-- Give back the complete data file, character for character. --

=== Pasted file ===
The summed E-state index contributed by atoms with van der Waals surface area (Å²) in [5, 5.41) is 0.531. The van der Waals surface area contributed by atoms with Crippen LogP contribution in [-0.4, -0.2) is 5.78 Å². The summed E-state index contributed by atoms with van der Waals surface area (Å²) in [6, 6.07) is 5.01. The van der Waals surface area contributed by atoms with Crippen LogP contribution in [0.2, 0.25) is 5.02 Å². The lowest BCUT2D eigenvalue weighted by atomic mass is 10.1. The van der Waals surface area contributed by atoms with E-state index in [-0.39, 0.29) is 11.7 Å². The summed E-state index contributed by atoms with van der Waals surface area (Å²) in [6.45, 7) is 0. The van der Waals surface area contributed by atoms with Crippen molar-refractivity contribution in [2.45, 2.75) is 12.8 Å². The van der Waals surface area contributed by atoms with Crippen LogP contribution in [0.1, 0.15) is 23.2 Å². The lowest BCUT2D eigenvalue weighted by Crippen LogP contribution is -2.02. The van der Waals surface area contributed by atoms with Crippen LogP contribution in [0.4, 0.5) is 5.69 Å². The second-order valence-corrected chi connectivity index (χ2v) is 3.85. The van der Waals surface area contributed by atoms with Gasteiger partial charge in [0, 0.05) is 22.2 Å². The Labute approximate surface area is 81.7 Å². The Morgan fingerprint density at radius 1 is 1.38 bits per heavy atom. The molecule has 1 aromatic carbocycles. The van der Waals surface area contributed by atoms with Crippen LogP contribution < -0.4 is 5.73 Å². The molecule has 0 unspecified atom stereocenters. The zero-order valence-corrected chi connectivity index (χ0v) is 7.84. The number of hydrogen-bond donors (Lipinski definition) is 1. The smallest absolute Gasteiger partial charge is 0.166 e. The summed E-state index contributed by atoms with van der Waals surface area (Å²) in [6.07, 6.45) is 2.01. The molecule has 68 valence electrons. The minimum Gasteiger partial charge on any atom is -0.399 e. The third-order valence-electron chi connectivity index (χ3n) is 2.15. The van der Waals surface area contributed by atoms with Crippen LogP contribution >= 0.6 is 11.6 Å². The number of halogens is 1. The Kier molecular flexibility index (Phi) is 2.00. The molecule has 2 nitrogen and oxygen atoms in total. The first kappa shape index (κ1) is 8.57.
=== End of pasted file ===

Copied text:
The summed E-state index contributed by atoms with van der Waals surface area (Å²) in [5, 5.41) is 0.531. The van der Waals surface area contributed by atoms with Crippen LogP contribution in [-0.4, -0.2) is 5.78 Å². The summed E-state index contributed by atoms with van der Waals surface area (Å²) in [6, 6.07) is 5.01. The van der Waals surface area contributed by atoms with Crippen LogP contribution in [0.2, 0.25) is 5.02 Å². The lowest BCUT2D eigenvalue weighted by atomic mass is 10.1. The van der Waals surface area contributed by atoms with E-state index in [-0.39, 0.29) is 11.7 Å². The summed E-state index contributed by atoms with van der Waals surface area (Å²) in [6.45, 7) is 0. The van der Waals surface area contributed by atoms with Crippen molar-refractivity contribution in [2.45, 2.75) is 12.8 Å². The van der Waals surface area contributed by atoms with Crippen LogP contribution in [0.1, 0.15) is 23.2 Å². The lowest BCUT2D eigenvalue weighted by Crippen LogP contribution is -2.02. The van der Waals surface area contributed by atoms with Crippen LogP contribution in [0.4, 0.5) is 5.69 Å². The second-order valence-corrected chi connectivity index (χ2v) is 3.85. The van der Waals surface area contributed by atoms with Gasteiger partial charge in [0, 0.05) is 22.2 Å². The Labute approximate surface area is 81.7 Å². The Morgan fingerprint density at radius 1 is 1.38 bits per heavy atom. The molecule has 1 aromatic carbocycles. The van der Waals surface area contributed by atoms with Crippen LogP contribution < -0.4 is 5.73 Å². The molecule has 0 unspecified atom stereocenters. The zero-order valence-corrected chi connectivity index (χ0v) is 7.84. The number of hydrogen-bond donors (Lipinski definition) is 1. The smallest absolute Gasteiger partial charge is 0.166 e. The summed E-state index contributed by atoms with van der Waals surface area (Å²) in [6.07, 6.45) is 2.01. The molecule has 68 valence electrons. The minimum Gasteiger partial charge on any atom is -0.399 e. The third-order valence-electron chi connectivity index (χ3n) is 2.15. The van der Waals surface area contributed by atoms with Crippen LogP contribution >= 0.6 is 11.6 Å². The number of halogens is 1. The Kier molecular flexibility index (Phi) is 2.00. The molecule has 2 nitrogen and oxygen atoms in total. The first kappa shape index (κ1) is 8.57.